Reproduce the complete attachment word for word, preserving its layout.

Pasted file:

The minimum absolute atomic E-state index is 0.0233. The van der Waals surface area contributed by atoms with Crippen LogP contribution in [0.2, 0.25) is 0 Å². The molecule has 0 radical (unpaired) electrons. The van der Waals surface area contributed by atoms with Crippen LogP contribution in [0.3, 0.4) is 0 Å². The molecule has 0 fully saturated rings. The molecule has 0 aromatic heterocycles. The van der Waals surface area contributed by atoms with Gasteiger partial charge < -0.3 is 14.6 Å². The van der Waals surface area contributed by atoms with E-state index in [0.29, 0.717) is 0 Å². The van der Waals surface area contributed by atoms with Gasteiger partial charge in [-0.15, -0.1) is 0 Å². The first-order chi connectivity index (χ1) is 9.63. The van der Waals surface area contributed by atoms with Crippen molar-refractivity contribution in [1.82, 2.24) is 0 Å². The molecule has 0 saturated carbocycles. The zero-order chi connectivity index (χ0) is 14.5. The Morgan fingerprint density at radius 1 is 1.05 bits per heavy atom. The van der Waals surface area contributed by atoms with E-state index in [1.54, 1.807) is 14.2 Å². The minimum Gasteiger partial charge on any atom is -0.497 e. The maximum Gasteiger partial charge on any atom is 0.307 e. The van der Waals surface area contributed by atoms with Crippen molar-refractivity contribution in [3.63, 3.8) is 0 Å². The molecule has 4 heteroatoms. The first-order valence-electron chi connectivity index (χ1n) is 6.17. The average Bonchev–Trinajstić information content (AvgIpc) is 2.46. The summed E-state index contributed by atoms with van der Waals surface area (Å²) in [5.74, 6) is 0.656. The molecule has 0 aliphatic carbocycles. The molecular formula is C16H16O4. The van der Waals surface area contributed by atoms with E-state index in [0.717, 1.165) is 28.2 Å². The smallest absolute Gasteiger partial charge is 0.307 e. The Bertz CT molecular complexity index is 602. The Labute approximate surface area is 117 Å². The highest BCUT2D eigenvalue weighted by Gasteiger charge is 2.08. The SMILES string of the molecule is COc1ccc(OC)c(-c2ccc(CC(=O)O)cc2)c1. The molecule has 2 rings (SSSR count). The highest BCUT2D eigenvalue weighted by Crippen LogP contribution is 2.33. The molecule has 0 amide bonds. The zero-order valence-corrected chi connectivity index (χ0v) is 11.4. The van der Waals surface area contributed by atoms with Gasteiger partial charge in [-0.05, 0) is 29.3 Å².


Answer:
The minimum absolute atomic E-state index is 0.0233. The van der Waals surface area contributed by atoms with Crippen LogP contribution in [0.2, 0.25) is 0 Å². The molecule has 0 radical (unpaired) electrons. The van der Waals surface area contributed by atoms with Crippen LogP contribution in [0.3, 0.4) is 0 Å². The molecule has 0 fully saturated rings. The molecule has 0 aromatic heterocycles. The van der Waals surface area contributed by atoms with Gasteiger partial charge < -0.3 is 14.6 Å². The van der Waals surface area contributed by atoms with E-state index in [0.29, 0.717) is 0 Å². The van der Waals surface area contributed by atoms with Gasteiger partial charge in [-0.15, -0.1) is 0 Å². The first-order chi connectivity index (χ1) is 9.63. The van der Waals surface area contributed by atoms with Crippen molar-refractivity contribution in [1.82, 2.24) is 0 Å². The molecule has 0 saturated carbocycles. The zero-order chi connectivity index (χ0) is 14.5. The Morgan fingerprint density at radius 1 is 1.05 bits per heavy atom. The van der Waals surface area contributed by atoms with E-state index in [1.54, 1.807) is 14.2 Å². The minimum Gasteiger partial charge on any atom is -0.497 e. The maximum Gasteiger partial charge on any atom is 0.307 e. The van der Waals surface area contributed by atoms with Crippen molar-refractivity contribution in [3.63, 3.8) is 0 Å². The molecule has 4 heteroatoms. The first-order valence-electron chi connectivity index (χ1n) is 6.17. The average Bonchev–Trinajstić information content (AvgIpc) is 2.46. The summed E-state index contributed by atoms with van der Waals surface area (Å²) in [5.74, 6) is 0.656. The molecule has 0 aliphatic carbocycles. The molecular formula is C16H16O4. The van der Waals surface area contributed by atoms with E-state index in [0.717, 1.165) is 28.2 Å². The smallest absolute Gasteiger partial charge is 0.307 e. The Bertz CT molecular complexity index is 602. The Labute approximate surface area is 117 Å². The highest BCUT2D eigenvalue weighted by Gasteiger charge is 2.08. The SMILES string of the molecule is COc1ccc(OC)c(-c2ccc(CC(=O)O)cc2)c1. The molecule has 2 rings (SSSR count). The highest BCUT2D eigenvalue weighted by Crippen LogP contribution is 2.33. The molecule has 0 amide bonds. The zero-order valence-corrected chi connectivity index (χ0v) is 11.4. The van der Waals surface area contributed by atoms with Gasteiger partial charge in [-0.05, 0) is 29.3 Å².